For the past year, beachgoers off the coast of Southern California have been treated to an unusual sight: dozens of hulking container ships moored offshore as they await entry into the ports of Los Angeles and Long Beach, the busiest port complex in the United States. From the shore, the scene resembles a naval invasion.
The cause of the backup, say port officials, is strictly-enforced Covid restrictions at the ports, including those in Asia, as well as unprecedented demand for goods from China, South Korea, and other Asian exporting countries. The top items on backed-up ships include furniture, auto parts, and textiles.
Although there was a significant uptick in ships awaiting entry into the port at the start of the pandemic in March 2020, the backup accelerated significantly in the fall of 2020 when demand for goods exploded, filling up berths at the ports, and requiring ships to anchor offshore. Since then, the situation has gotten even worse, despite the ports’ best efforts to facilitate the offloading of ships. The current wait time for a ship to gain entry into one of the ports can be over eight days. Port officials say they’ve never seen things so bad.
“This has broken all records that we have in recorded history,” says Kip Louttit, executive director at Marine Exchange of Southern California, which helps manage traffic in and out of the two ports.
COVID is a main culprit
The implementation of COVID restrictions caused many of the problems at the ports. For example, officials noted that every shift change for port workers requires new protocols, including the cleaning of crane compartments and equipment, daily health screenings for staff, and other inefficiencies caused by social distancing measures.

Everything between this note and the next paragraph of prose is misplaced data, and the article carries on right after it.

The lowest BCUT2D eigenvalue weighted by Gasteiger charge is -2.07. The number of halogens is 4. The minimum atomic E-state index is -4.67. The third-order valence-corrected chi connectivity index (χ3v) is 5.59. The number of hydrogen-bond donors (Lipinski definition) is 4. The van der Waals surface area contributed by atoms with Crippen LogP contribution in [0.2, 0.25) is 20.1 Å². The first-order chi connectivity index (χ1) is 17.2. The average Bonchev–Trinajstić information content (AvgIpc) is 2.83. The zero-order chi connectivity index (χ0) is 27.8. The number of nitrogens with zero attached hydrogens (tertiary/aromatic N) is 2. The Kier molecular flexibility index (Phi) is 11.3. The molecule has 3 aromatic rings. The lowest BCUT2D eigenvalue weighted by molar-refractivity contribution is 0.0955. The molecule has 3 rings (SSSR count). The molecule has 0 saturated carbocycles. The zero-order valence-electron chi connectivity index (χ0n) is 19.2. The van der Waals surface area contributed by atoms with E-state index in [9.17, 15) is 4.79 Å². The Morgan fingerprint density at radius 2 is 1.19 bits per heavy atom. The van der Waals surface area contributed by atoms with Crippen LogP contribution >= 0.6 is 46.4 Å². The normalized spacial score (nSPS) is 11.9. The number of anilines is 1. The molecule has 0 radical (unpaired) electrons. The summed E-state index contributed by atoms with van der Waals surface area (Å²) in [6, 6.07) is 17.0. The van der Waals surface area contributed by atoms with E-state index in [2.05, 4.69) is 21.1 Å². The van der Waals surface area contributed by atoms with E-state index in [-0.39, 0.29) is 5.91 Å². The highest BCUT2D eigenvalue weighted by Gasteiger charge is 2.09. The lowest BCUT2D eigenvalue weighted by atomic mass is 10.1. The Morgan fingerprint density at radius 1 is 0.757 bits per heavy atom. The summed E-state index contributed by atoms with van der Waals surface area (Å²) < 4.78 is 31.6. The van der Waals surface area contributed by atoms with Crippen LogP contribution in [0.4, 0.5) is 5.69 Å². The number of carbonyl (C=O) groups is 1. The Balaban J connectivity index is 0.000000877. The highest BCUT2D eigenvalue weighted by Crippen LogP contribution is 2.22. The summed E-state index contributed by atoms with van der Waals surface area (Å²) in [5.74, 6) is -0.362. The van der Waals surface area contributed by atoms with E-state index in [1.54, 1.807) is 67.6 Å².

And the number of backed-up ships has been unrelenting. As of September 15, a record 88 ships were sitting on the horizon, forming a line of vessels stretching south over 40 miles, from the entrance of the Port of Los Angeles all the way down to Dana Point. Prior to 2020, it was rare for a single ship to be held offshore, according to Louttit.
“The good news is it tells you about the USA economy,” says Mario Cordero, executive director of the Port of Long Beach. “The economy is very vibrant.” Cordero points to the massive increase in e-commerce as a further reason for the increase in goods into the ports. “When closures were in place, even I learned how to buy online.”
According to Marine Exchange statistics, cargo traffic at the Port of Long Beach has broken monthly records in 12 of the last 13 months. Meanwhile, the Port of Los Angeles has eclipsed eight monthly records and had its two highest-performing quarters in the Port’s 114-year history.
“We’re working as if it’s a triage situation,” commented Gene Seroka, executive director of the Port of Los Angeles during a press conference on Wednesday.
Some of them are just drifting
So many ships are awaiting entry into the ports that all of the contingency anchorages set up along the coast are filled, and many ships have been ordered to drift along the coast, something that has never happened before. The scarcity of anchorages, says Louttit, is due to the fact that as the coast extends southward towards Dana Point, the shelf drops off quickly into waters over 250 feet. “We’re having the ships drift because we’ve run out of water that is shallow enough for the ships to physically anchor,” he says.